Toyota Celica 2000-2005 | Spotlight on used vehicles

Toyota is well and truly back in the compact sports car game with the Corolla GR, so for this Used Vehicle Spotlight, we thought it would be fun to review one of Toyota’s discontinued sports compacts, the Celica. Specifically, we’re looking at the seventh and final generation Celica built for the 2000-2005 model years here in the United States.

There’s a lot of history to the Celica name before 2000, but this generation of the model is the most readily available, and it’s also a fun, relatively affordable used car option. It came at a time when the sport-compact world was remarkably busy, as the 2000s were home to stalwarts like the Acura Integra/RSX, Dodge Neon (notably the SRT4), Honda Prelude, Honda Civic Si, Chevy Cobalt SS, MazdaSpeed3 and more. Like many of these potential competitors, the seventh generation Celica was only available in a two-door coupe style. It was designed to appeal to people looking for a sporty looking car, and it delivered on its promises.

Why the Toyota Celica?

Affordable, fun-to-drive little coupes aren’t as prevalent as they once were, but the Celica ticks all those boxes on the used market. Any enthusiast looking for a cheap thrill just might find it in this car. The Celica was lightweight, designed with handling performance in mind, and offered a manual transmission. Moreover, we haven’t even mentioned the GT-S version yet which improved the performance of the car far beyond the base GT model. There was no Integra Type R or racetrack-focused variant in the lineup, but we’re not too heartbroken about that.

Beyond the inherent performance offered by the Celica, there is the longevity and reliability aspect of Toyota. The Celica was built on the same platform and shared vital parts with Toyotas like the Corolla, Prius, Matrix and many more. That being the case, the car’s long-term prospects look hopeful, and they’re not known to be basket cases or money pits, even the high-powered GT-S models.

Which Toyota Celica should I choose?

It depends on the performance you want. We heartily recommend a GT-S model, mainly because of its engine. The base Celica comes with a 1.8-liter four-cylinder that produces 140 horsepower and 126 pound-feet of torque. It was co-developed with Yamaha and featured variable valve timing. However, the real kicker of an engine was in the GT-S, as that 1.8-liter (also developed with Yamaha) produced 180 horsepower and 130 pound-feet of torque. It also has variable valve timing, but it added a high-lift second camshaft lobe for the intake. Toyota called it VVTL-i technology, and its resulting effect was similar to Honda’s VTEC. The GT-S engine peaked at 7,600 rpm, so you have to live in the higher rev range to extract power from this engine.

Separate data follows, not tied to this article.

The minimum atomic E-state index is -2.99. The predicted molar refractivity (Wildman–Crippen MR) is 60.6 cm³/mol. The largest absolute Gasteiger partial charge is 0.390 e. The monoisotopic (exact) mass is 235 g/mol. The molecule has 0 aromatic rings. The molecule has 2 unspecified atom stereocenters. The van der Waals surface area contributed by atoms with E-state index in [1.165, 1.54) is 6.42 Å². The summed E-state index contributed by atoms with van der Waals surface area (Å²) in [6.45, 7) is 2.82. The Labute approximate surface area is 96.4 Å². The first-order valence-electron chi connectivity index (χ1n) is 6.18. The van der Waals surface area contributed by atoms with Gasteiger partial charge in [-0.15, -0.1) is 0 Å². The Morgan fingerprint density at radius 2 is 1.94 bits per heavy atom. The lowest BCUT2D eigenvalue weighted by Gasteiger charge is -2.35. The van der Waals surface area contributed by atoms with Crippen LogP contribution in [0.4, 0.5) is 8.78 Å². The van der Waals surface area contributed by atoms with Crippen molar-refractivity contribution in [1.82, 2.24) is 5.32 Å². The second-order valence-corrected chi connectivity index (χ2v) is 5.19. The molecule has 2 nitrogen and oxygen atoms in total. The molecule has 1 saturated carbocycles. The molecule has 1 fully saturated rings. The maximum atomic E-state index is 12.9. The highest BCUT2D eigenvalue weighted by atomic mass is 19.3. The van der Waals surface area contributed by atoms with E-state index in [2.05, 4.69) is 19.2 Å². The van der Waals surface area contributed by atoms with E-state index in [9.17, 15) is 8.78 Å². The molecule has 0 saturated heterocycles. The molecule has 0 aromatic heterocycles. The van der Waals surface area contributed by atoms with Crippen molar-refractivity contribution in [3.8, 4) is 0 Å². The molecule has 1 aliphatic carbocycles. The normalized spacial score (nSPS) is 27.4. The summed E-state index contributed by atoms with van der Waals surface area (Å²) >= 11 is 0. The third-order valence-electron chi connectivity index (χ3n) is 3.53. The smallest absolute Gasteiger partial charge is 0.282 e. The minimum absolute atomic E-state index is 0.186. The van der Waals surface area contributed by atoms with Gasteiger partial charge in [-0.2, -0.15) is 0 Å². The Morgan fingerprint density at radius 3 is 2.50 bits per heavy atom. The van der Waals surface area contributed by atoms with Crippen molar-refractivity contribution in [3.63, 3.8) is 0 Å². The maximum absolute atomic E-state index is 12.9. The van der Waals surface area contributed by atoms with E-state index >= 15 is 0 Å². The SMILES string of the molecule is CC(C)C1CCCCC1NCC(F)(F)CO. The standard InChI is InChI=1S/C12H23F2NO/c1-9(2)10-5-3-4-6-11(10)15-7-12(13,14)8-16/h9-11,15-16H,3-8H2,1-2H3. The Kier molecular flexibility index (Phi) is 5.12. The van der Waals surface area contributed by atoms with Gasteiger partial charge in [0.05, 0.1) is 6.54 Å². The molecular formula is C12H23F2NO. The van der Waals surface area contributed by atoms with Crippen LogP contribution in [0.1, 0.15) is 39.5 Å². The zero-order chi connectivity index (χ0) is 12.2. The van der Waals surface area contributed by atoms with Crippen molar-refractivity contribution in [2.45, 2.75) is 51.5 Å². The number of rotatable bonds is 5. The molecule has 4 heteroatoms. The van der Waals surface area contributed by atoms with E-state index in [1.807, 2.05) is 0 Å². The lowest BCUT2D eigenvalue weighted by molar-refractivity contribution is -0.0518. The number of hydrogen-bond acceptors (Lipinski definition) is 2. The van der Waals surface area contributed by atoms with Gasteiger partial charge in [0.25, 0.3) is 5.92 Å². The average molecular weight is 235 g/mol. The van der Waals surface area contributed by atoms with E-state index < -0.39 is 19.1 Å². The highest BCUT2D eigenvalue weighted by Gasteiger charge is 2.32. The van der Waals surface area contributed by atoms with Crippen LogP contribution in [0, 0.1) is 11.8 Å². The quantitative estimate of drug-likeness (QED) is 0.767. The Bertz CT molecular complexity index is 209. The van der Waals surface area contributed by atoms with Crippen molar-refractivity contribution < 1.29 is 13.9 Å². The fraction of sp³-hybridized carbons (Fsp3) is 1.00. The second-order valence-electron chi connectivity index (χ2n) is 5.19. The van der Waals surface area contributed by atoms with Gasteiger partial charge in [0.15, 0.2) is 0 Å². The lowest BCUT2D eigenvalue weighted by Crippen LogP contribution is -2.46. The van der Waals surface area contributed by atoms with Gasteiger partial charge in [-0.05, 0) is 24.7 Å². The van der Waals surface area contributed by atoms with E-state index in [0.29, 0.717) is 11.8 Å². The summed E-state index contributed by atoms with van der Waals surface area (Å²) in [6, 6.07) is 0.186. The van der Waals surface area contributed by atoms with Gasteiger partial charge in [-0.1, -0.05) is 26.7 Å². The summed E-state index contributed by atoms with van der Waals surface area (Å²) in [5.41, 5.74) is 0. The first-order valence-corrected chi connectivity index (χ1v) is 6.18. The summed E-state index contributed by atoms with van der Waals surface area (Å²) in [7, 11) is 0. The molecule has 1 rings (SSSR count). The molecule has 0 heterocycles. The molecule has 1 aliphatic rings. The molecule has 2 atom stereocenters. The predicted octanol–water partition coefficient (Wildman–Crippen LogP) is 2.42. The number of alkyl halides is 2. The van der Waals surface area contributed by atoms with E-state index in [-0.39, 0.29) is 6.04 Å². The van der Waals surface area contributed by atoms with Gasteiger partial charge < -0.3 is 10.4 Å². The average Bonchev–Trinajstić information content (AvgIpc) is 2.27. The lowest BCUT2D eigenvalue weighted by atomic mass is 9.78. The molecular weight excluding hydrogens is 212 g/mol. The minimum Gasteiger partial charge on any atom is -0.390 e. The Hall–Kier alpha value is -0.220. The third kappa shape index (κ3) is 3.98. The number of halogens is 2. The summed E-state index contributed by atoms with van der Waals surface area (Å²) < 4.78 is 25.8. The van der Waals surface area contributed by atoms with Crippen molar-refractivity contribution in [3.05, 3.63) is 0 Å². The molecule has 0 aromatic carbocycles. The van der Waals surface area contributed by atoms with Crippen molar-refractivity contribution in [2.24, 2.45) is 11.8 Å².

The GT-S also has a six-speed manual transmission, an upgrade over the GT’s five-speed manual. Additionally, it had an optional “sportshift” four-speed automatic that allowed you to change gears yourself via buttons – the GT had no such capability. Along with the extra power, the GT-S features rear disc brakes, an upgrade over the GT’s drums. It also had larger wheels and tires and more driver-centric interior details, such as a leather steering wheel and leather shift knob.

We’ll note that the Celica got a mid-cycle refresh for the 2003 model year. It got redesigned bumpers, new headlights and taillights, and a power antenna inside. The interior received an updated cluster. TRD performance parts were available by boat, and there were factory appearance kits that increased the aggressiveness of the styling.

If you want extra performance (and we would), the GT-S is the one we recommend. If it’s just the two-door coupe body style you’re after, the GT will get the job done and still be a relatively fun car to drive.

Our used vehicle listings can be helpful in finding a great deal near you. Narrow offers by a radius around your postcode and pay attention to the offer score on each listing to see how a vehicle compares to others in a similar area.

What else to consider?

Most of the other options in this price and class of car are the ones we listed up top when we talk about 2000s sport compacts. You can cross the Celica with other two-doors like the Mitsubishi Eclipse, Hyundai Tiburon and the Acura RSX. Do not forget that the VW Beetle was also present at this time.

Our top picks in this class would most likely include the Acura RSX and Celica, but there are so many honorable mentions that it’s hard to narrow down such a list to just a few. Prices for a pristine GT-S certainly climb at this point, so if that’s beyond your budget, the rest of the 2000s sport-compact world awaits.

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